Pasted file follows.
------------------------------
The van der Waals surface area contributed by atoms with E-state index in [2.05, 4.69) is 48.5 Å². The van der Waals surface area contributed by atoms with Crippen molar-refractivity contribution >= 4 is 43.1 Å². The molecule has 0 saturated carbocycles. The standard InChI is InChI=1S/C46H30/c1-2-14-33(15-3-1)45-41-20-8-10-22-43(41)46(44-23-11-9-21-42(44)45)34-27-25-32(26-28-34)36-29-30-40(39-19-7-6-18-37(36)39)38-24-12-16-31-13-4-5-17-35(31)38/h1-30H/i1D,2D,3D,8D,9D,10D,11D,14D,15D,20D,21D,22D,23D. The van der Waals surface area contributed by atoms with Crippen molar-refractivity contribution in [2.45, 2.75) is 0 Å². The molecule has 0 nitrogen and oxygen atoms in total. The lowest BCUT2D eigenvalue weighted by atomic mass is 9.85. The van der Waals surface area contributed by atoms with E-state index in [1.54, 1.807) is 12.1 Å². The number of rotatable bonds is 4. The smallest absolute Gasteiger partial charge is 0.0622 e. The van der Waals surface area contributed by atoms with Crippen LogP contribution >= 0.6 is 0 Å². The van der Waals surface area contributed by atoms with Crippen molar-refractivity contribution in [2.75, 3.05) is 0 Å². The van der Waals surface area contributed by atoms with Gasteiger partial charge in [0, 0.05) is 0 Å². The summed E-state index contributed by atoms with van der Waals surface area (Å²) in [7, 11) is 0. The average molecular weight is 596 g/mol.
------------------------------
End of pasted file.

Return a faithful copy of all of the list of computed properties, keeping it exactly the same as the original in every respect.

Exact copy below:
The van der Waals surface area contributed by atoms with E-state index in [2.05, 4.69) is 48.5 Å². The van der Waals surface area contributed by atoms with Crippen molar-refractivity contribution >= 4 is 43.1 Å². The molecule has 0 saturated carbocycles. The standard InChI is InChI=1S/C46H30/c1-2-14-33(15-3-1)45-41-20-8-10-22-43(41)46(44-23-11-9-21-42(44)45)34-27-25-32(26-28-34)36-29-30-40(39-19-7-6-18-37(36)39)38-24-12-16-31-13-4-5-17-35(31)38/h1-30H/i1D,2D,3D,8D,9D,10D,11D,14D,15D,20D,21D,22D,23D. The van der Waals surface area contributed by atoms with Crippen molar-refractivity contribution in [2.45, 2.75) is 0 Å². The molecule has 0 nitrogen and oxygen atoms in total. The lowest BCUT2D eigenvalue weighted by atomic mass is 9.85. The van der Waals surface area contributed by atoms with E-state index in [1.54, 1.807) is 12.1 Å². The number of rotatable bonds is 4. The smallest absolute Gasteiger partial charge is 0.0622 e. The van der Waals surface area contributed by atoms with Crippen LogP contribution >= 0.6 is 0 Å². The van der Waals surface area contributed by atoms with Crippen molar-refractivity contribution in [2.75, 3.05) is 0 Å². The van der Waals surface area contributed by atoms with Gasteiger partial charge in [0, 0.05) is 0 Å². The summed E-state index contributed by atoms with van der Waals surface area (Å²) in [7, 11) is 0. The average molecular weight is 596 g/mol.